Summarizing User Comments on Social Media Using Transformers




Social Media, Social Comments, Abstractive Summarization, Neural Networks, Transformers


Social media and smart technology have invaded our daily lives. They are increasingly used to express feelings and opinions, to publish news, to support public debates on various issues and events. User comments under each post are a key factor in making economic, political and business decisions. Managing their sheer volume is an almost impossible task. Therefore, summarization seems crucial. Recent years have shown that abstractive summarization has achieved great results in the field of document summarization by producing more human-like summaries. Unlike formal documents, social media conversations face four challenges: 1) tend to be informal, consisting of slang expressions and special characters, 2) show deviations from the original theme and dependencies on previous opinions, 3) since they are short, they lack lexical richness and, 4) contain redundant and repetitive information, resulting in confusion among readers. We address these challenges by developing a system that generates abstractive summaries from pools of user comments under a specific social media post, using Transformers. Unlike previous works that do not rely on user comment pools and draw data from Reddit, Twitter or “Sina Weibo” platforms only, we use a Facebook dataset. We first reshape the raw dataset in a meaningful way for summary generation and we apply some basic pre-processing.  Then, we define a task that deals with grouping comments according to the post title. A summary is generated for each group (pool) of comments. Our model is evaluated using ROUGE scores between the generated summary and each comment on the thread.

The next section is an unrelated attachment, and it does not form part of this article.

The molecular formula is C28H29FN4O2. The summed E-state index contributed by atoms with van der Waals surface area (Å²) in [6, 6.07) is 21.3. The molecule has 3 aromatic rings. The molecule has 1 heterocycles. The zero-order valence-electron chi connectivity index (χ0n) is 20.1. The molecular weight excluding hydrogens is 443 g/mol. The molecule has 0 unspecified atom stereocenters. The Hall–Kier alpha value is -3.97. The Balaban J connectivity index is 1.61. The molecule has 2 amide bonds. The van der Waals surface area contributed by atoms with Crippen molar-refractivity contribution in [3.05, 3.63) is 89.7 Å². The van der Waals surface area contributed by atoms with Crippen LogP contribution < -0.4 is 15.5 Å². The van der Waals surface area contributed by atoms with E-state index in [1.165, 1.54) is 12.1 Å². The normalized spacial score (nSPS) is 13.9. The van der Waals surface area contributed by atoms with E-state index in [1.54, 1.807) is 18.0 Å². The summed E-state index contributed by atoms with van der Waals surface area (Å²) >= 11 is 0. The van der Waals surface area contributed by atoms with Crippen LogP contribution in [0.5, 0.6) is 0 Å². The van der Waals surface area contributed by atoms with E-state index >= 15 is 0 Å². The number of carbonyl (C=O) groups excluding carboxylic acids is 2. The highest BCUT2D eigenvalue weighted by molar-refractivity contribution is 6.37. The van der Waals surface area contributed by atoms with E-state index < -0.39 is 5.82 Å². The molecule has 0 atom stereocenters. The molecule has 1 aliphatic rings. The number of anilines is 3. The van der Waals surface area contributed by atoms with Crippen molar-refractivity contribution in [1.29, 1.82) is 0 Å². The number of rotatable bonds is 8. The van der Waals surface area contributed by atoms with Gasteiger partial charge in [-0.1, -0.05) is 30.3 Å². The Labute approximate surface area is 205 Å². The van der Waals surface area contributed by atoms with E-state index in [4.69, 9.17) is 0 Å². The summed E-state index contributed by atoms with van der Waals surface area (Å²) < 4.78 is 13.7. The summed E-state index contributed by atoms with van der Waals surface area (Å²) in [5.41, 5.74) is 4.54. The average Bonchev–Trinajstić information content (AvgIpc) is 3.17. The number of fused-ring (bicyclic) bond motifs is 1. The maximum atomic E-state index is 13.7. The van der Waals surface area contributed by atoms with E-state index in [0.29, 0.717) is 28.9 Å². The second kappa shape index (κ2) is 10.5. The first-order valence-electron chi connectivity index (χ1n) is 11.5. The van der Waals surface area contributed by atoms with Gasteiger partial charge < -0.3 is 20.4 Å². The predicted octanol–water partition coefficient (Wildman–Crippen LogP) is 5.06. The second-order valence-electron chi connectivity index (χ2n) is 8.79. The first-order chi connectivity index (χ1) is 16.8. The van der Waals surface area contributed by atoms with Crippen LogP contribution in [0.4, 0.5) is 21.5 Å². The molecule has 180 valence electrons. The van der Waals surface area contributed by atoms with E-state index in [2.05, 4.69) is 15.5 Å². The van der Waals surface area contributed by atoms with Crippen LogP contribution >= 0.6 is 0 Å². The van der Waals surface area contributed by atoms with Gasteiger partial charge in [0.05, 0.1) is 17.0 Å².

Author Biographies

Afrodite Papagiannopoulou, University of West Attica, Athens, Greece

Afrodite Papagiannopoulou is a PhD student at the University of West Attica, Greece, Department of Electrical and Electronics Engineering. She received her MSc in Intelligent Knowledge Based Systems from the University of Essex, U.K. Her research interests include artificial intelligence, neural networks, natural language, social media, summarization and transformers.

Chrissanthi Angeli, University of West Attica, Athens, Greece

C. Angeli is a Professor at the University of West Attica, Greece. She holds a MSc in
Intelligent Systems from University of Plymouth, U.K and a DPhil in Intelligent Fault
detection Techniques from University of Sussex, U.K. Her research interests include AI
techniques for fault detection/prediction, fuzzy systems and neural networks.